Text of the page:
According to the standard narrative maintained by the North, Lincoln’s 1863 Emancipation Proclamation brought about a new moral aim that justified a particularly bloody conflict. The act is often described as a device that would usher in a new age where angelic Northerners suddenly abandoned their racist past in favor of a fair, more equitable course for enslaved men. From that point onward, the story goes, the highest Northern political officials were wholly devoted to the cause of abolition within the states.
However, written records from this timeframe demonstrate a starkly divergent reality. Several significant circumstances from 1863-1865 illustrate that the most prominent leaders within the Union government, including President Abraham Lincoln and Secretary of State William Seward, were entirely willing to compromise on slavery. This case is most easily demonstrated by the events leading up to and including the Hampton Roads Conference of 1865.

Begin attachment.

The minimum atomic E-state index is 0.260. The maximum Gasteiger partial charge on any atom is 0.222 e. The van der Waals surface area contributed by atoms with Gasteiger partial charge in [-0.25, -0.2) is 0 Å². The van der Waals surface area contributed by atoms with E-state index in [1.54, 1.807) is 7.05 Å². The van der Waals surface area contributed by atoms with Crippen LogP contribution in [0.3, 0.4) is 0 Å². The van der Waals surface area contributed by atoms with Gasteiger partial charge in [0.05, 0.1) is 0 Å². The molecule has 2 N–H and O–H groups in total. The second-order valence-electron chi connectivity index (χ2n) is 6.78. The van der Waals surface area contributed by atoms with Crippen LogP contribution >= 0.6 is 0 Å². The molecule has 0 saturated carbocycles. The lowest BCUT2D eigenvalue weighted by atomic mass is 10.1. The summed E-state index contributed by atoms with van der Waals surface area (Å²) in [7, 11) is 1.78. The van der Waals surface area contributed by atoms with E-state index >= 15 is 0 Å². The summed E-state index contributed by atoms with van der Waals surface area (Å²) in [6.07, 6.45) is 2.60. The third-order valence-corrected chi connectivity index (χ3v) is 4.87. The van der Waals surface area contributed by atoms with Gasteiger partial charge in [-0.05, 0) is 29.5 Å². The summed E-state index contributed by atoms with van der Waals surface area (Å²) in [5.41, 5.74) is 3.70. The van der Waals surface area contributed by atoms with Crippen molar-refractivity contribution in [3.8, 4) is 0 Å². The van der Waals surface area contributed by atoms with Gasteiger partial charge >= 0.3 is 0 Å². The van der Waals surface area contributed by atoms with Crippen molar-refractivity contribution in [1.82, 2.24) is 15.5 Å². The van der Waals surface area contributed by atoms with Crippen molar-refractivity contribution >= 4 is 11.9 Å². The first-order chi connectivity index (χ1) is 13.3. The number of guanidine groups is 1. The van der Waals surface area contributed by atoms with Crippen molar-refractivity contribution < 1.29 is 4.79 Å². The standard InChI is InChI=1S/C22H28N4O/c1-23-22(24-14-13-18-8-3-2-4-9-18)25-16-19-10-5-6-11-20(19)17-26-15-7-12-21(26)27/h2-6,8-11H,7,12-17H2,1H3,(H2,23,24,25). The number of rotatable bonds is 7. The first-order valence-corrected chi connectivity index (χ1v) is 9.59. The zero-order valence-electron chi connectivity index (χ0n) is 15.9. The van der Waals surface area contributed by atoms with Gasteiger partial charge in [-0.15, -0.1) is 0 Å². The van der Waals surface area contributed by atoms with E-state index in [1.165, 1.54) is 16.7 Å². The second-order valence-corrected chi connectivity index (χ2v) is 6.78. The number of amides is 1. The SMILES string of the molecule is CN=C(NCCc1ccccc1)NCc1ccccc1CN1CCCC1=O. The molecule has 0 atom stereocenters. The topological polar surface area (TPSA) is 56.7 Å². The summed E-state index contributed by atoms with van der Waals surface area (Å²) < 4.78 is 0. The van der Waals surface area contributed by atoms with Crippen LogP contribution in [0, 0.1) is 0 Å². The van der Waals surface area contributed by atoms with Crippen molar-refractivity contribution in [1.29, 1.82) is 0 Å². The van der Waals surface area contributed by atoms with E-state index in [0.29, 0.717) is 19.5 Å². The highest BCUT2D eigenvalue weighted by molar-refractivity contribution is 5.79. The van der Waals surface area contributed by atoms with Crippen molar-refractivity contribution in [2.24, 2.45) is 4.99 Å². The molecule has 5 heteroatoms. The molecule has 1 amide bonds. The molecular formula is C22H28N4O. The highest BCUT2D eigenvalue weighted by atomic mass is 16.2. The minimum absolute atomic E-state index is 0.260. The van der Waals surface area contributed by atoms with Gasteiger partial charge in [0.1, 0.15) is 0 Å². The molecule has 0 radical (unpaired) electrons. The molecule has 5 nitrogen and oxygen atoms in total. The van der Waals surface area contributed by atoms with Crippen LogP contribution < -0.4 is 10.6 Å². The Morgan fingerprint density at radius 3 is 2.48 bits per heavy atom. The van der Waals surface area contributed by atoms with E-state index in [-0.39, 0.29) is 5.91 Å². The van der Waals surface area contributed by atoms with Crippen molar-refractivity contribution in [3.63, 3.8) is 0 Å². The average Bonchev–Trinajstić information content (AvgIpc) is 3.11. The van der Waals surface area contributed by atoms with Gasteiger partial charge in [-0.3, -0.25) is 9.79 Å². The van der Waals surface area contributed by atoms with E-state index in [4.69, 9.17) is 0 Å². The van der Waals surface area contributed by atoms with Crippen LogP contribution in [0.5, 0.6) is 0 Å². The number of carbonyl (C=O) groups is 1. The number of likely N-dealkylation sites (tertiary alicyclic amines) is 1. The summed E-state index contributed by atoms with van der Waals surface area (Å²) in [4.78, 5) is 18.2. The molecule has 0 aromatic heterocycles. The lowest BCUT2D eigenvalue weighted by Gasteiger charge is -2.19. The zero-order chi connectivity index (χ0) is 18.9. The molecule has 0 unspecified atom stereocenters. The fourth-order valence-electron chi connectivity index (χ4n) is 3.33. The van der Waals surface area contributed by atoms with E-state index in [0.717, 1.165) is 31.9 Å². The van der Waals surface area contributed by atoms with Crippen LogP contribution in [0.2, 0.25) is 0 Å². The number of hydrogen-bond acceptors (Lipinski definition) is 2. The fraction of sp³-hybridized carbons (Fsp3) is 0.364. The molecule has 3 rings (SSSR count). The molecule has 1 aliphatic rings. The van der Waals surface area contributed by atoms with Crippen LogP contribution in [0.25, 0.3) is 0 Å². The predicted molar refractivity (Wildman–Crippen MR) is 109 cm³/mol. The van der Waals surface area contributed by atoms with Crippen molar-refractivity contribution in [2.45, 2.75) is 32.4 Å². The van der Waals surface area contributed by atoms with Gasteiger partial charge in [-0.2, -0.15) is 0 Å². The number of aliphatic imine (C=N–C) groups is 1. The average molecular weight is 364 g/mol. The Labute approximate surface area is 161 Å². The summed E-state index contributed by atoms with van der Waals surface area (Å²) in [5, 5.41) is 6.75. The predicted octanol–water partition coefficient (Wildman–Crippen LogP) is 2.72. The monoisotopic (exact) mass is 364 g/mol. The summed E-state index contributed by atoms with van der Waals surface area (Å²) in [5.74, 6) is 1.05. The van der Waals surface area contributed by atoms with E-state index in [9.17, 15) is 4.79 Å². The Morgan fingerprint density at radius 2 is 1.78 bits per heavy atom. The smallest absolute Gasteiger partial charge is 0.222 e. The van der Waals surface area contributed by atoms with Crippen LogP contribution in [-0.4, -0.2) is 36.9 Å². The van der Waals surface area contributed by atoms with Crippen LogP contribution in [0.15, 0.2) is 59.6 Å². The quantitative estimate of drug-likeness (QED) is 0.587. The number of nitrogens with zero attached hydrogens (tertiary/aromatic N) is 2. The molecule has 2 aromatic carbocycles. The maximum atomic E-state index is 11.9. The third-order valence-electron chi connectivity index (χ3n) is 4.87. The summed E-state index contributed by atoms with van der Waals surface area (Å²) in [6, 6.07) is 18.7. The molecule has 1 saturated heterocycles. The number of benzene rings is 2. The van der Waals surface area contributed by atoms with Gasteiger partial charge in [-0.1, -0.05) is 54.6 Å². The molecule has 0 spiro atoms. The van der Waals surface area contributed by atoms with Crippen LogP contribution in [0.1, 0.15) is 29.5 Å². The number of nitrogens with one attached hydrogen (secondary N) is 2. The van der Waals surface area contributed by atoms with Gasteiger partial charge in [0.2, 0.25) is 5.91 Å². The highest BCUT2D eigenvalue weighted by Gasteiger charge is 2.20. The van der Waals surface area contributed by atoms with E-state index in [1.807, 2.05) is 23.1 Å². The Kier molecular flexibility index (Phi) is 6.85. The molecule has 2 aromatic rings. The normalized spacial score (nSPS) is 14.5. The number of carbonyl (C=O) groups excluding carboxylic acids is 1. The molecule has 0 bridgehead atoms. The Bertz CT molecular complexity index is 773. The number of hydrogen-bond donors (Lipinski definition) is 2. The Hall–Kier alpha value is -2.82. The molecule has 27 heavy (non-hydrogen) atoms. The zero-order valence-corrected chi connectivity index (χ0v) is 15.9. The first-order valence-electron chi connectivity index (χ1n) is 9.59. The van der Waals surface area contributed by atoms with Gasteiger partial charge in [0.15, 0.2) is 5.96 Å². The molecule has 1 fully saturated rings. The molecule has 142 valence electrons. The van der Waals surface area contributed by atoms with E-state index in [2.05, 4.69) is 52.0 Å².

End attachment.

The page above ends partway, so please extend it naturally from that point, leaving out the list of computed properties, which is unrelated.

The Union’s inclination to offer compromise on the issue of slavery truly began with the proposed Corwin Amendment of 1861, but resurfaced in the year prior to the conference. In late 1864, Seward opined that if the seceded states abandoned their quest for independence, the matter of slavery would fall entirely to “the arbitrament of courts of law, and to the councils of legislation.”
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